On Monday 29 November, Real Madrid supremo Jose Mourinho will send his team out to FC Barcelona in one of the most eagerly anticipated clásicos of recent times. A former assistant coach at the Catalan giants, the Portuguese strategist is now charged with striking a blow for Madridistas everywhere and ending the club’s poor recent record against Lionel Messi and Co.
In the second part of an exclusive interview with FIFA.com, ‘The Special One’ touches on a host of topics including this season’s UEFA Champions League field, next Monday’s clásico, the reception he can expect from the Camp Nou faithful and his views on Azulgrana counterpart Pep Guardiola.
Enjoy the first part of this interview by clicking on the link in the right-hand menu.
FIFA.com: Jose Mourinho, do you think your Real Madrid side are in with a chance of reaching the UEFA Champions League final at Wembley?
Jose Mourinho: Yes, but we could get knocked out before that point too. If experience has taught me anything it’s that the Champions League is very difficult, very tough and a competition where every mistake is punished. This year we’ll be aiming to go beyond the Round of 16, a stage which Real Madrid have failed to get past since 2004.
Which rival teams do you think offer the biggest threat on the road to London?
The usual ones: the English sides led by Chelsea and Manchester United, Inter [Milan], Bayern [Munich], Barça... It’s a fearsome competition, it’s really tough. It’s very hard for a team to overcome the odds like we did with Porto in 2004, when we reached the final against another surprise team in Monaco.
You recently returned to the San Siro with Madrid to take on AC Milan. How did it feel to go back there?
It’ll always be special to go to the San Siro, it's just like going to Stamford Bridge where I spent some good years with Chelsea. When I went back there it felt like I was still Chelsea coach, because of the fans, the dressing rooms, the players, the owner, everything... That affection is the nicest part of football, when you can go to a match with the opposing team and still feel at home. It’ll be a special feeling the day I have to go back to the San Siro to take on Inter and it’s packed with Interistas. They already showed they’re still loyal to me when Real Madrid played Milan and they cheered me throughout.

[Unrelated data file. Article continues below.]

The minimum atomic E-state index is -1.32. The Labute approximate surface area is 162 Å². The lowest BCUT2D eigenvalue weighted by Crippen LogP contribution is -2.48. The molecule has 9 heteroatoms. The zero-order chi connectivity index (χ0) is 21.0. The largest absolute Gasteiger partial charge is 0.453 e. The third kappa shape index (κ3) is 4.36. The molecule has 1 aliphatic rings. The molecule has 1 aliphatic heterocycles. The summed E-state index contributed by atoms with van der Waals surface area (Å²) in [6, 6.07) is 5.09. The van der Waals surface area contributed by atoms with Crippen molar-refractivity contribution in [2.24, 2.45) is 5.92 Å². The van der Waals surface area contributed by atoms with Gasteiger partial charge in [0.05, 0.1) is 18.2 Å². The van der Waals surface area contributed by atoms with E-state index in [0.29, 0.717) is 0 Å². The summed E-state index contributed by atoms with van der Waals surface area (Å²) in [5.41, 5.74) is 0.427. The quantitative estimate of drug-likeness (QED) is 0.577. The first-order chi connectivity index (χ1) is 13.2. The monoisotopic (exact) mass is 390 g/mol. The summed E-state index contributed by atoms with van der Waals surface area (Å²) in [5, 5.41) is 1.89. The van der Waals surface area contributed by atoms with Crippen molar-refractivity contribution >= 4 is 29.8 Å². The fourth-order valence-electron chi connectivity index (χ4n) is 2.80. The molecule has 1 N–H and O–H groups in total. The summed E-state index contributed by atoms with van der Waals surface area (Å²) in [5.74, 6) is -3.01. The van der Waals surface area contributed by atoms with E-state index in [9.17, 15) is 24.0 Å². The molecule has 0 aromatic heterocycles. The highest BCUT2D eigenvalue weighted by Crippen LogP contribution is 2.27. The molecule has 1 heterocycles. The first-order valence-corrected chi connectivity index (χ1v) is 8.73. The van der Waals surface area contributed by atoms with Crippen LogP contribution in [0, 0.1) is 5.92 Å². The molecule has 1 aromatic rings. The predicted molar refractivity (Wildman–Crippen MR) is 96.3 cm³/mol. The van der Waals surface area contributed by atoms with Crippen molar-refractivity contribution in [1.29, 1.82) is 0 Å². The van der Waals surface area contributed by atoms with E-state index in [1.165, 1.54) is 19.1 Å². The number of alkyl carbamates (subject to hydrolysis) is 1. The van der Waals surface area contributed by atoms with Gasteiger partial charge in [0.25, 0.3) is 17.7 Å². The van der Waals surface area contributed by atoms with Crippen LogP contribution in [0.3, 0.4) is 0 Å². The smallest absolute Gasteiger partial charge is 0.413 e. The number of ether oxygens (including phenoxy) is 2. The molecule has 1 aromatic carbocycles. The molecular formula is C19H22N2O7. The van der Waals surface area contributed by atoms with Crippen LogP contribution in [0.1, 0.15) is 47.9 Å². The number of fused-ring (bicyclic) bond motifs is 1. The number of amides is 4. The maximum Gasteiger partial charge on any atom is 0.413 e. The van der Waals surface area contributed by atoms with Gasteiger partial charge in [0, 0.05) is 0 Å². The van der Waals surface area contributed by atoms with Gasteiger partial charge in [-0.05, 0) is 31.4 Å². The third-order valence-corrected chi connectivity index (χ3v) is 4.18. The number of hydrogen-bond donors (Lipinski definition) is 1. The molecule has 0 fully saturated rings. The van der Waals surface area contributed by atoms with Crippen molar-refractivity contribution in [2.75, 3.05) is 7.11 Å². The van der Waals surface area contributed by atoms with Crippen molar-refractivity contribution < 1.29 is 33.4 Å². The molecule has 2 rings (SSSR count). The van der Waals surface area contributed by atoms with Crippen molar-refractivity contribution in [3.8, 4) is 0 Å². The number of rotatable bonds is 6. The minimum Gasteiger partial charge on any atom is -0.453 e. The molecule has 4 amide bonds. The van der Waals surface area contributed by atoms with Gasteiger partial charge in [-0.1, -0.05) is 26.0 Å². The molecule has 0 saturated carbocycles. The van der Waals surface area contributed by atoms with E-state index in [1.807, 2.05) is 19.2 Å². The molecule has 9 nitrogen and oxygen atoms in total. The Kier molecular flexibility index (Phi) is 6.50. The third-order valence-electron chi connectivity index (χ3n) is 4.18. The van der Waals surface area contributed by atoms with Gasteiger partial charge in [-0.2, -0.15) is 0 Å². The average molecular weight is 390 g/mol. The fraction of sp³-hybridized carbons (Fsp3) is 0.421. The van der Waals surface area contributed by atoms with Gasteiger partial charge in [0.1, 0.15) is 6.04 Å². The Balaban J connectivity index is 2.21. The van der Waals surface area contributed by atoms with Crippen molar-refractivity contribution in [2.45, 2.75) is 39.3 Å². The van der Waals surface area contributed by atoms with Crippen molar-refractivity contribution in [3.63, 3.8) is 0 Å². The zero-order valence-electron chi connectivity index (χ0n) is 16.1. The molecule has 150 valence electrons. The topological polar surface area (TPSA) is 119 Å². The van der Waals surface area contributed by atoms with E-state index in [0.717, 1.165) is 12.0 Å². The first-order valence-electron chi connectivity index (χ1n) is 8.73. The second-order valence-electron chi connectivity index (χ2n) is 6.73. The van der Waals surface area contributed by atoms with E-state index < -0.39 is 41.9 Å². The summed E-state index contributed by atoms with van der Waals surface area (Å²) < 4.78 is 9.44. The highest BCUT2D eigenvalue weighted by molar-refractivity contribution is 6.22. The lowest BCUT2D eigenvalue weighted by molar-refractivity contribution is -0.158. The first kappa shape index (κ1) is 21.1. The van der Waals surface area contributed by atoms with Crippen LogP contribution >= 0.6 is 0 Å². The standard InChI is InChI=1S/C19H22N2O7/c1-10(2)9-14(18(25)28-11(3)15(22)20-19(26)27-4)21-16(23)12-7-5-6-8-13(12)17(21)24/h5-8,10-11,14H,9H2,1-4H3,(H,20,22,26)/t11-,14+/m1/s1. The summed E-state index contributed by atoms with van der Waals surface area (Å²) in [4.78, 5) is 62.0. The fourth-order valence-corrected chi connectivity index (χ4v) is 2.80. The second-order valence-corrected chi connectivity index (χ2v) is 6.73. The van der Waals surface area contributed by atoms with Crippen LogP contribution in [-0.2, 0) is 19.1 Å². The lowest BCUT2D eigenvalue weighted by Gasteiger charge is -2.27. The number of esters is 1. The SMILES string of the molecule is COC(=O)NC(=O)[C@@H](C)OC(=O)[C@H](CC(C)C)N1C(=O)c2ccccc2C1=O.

Did you expect Milan to be a tougher proposition?
Milan have got some of the best forwards in European football, but Real Madrid dominated both games (in Group G of this season’s Champions League). We had more possession, we dictated the tempo and we took the initiative. We put in two very complete performances. Last year Real Madrid only took one point from Milan but this season we got four. We’re improving, but my players still need to grow and learn how to handle the mental side of Champions League games.
Why do you think Zlatan Ibrahimovic didn’t succeed at Barcelona? Did you really want to sign him for Real Madrid?
I don’t know why (he didn’t succeed), it’s none of my business. All I can say is that under me at Inter he finished top scorer in Serie A, he hit 25 goals and I never had any serious problems with him. I’ve got a lot of respect and affection for him and I think he also holds me in high regard. I would have liked to bring him to Real Madrid but it was impossible. After what happened with Luis Figo I think it’ll be centuries before another Barça player joins Madrid or vice versa.
Samuel Eto’o has only good things to say about you. The two of you got along particularly well, but was he among the best forwards you’ve ever coached? And what about Didier Drogba?
Mamma mia, what fantastic players! It was a tremendous pleasure to be able to coach those two goalscoring ‘monsters’, two players with unrivalled killer instinct. They’re two men with an unbreakable spirit and a will to win you’d struggle to find in any other player.
This season’s first clásico against Barcelona is fast approaching. Are your team in a position to go toe-to-toe with them and finish ahead of them in La Liga?